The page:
British Isles 2015:
Day 4 - Guernsey, Channel Islands [Main] [Contact Us] [Events] [Family] [Fun] [Garden] [Misc.] [Photos] [Search] [Site Index] [Travel]

British Isles 2015: [Day 1 - London] [Day 2 - Dover/Calais] [Day 3 - Southampton] [Day 4 - Guernsey] [Day 5 - Cork] [Day 6 - Dublin] [Day 7 - Wales] [Day 8 - Belfast] [Day 9 - Glasgow] [Day 10 - At Sea] [Day 11 - Invergordon] [Day 12 - Edinburgh] [Day 13 - At Sea] [Day 14 - Versailles] [Day 15 - London] [Day 16 - London]

Tuesday, July 21, 2015: We awoke to clearing skies as we approached the island of Guernsey, part of the Channel Islands.

The ship's excellent webcam showed us what was happening at the front of the ship.
We made our first trip to the buffet restaurant for breakfast. The size of the ship, number of passengers, and multi-room, criss-crossing, bottleneck layout of the buffet made it a highly unpleasant experience. Waiters brought beverages instead of letting us get them ourselves, which caused delays as we waited for our beverages and as other waiters asked us if we wanted beverages in the meantime. It was probably meant to be good service, but after our second experience in the mess, we swore off of it and never went back again.
Guernsey is a port that requires using tenders. We had read a previous person's blog about getting to the tender ticket location shortly after arrival, so we did the same. We not only got onto the first tender without battling any crowds, but we got to enjoy a seat up top in the sun without any of the claustrophobia that normally accompanies a ride in a tender. Score!
By this time, the sky was brilliant blue and St. Peter Port looked beautiful in the distance.
We arrived at Albert Pier at relatively low tide, ...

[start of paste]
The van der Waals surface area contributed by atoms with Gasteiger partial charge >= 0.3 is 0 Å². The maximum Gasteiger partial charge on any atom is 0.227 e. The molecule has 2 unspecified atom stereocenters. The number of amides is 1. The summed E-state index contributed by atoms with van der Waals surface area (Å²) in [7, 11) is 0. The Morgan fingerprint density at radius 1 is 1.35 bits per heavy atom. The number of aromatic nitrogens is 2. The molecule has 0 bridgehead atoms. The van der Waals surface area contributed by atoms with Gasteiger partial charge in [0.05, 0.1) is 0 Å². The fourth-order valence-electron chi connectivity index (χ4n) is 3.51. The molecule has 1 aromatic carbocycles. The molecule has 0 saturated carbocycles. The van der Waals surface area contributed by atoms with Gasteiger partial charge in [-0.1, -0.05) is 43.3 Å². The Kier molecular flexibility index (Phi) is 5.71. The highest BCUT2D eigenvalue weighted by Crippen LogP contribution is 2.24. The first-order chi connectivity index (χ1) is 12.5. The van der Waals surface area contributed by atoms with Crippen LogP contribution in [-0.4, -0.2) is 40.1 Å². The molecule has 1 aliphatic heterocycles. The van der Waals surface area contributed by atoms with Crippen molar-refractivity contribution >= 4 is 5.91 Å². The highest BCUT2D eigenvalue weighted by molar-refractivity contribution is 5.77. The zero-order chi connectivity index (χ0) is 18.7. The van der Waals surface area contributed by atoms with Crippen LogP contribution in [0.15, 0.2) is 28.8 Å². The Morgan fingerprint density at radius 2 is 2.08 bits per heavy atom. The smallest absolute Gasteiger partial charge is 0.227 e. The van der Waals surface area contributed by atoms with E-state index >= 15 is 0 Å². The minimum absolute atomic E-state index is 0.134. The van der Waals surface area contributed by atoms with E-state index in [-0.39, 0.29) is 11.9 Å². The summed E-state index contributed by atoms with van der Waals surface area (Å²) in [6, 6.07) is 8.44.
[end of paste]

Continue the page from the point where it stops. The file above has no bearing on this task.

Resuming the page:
... because it was apparent that this dock level was often underwater but wasn't currently. That had changed by the time we returned later.
Here's Victoria Marina.
Queen Victoria & Prince Albert landed here on 24 August 1846 so they built a monument to that fact.
This is Town Church, right next door to Albion House Tavern. It allegedly is recognized by the Guiness Book of Records for being the closest church to a pub in the British Isles.
This is the Liberation Monument, a lovely bench and obelisk. It's beautiful but it's not until you read the meaning behind the design that the full power hits you. We happened to read the unassuming little sign tucked behind the bench on the left in this photo.
It says: "Commemorates 50 years of freedom since the Island's Liberation from German Occupation. The obelisk comprises 50 layers of Guernsey granite. The top layers represent the trauma of the Occupation. On Liberation Day, the 9th May each year (and only on that day) the obelisk casts a shadow whose tip travels precisely along the curve of white granite seating. The shadow points towards inscriptions marking significant events of Liberation Day 1945. The monument is accurate to 1 millimeter, and just five seconds in time. It marks the place where islanders met the liberating forces and rejoined their freedom. Its design is specific to this spot. Nowhere else, and for no other date, would it have this exact shape."
Inscriptions along the bench indicate important events of Liberation Day. This place on the bench reads: "7:15 AM  Surrender accepted on HMS Bulldog."
From this angle, the design of the shadows becomes clearer.
Along the back of the bench at this end is a wonderful quote: "... and our dear Channel Islands are also to be freed today" - Winston Churchill.
Behind the monument is a traffic circle with a flagpole, said to hold the flags of countries represented in the harbour at the current moment.
We weren't expecting it, but we collected another piece of Titanic memorabilia when we encountered this plaque along the seawall. "In commemoration of the 14 Guernsey men and women who lost their lives when the RMS Titanic sank on 15th April 1912."
The website publishes a series of walking tour maps, so we picked "Walk 1: Seafront Promenading, Wartime Bombings, and Historic Gardens." After our walk along the waterfront, it took us uphill along a couple of narrow wall-lined lanes, ...
... to this overlook with views of the town and our ship in the bay. This was built in 1922, ...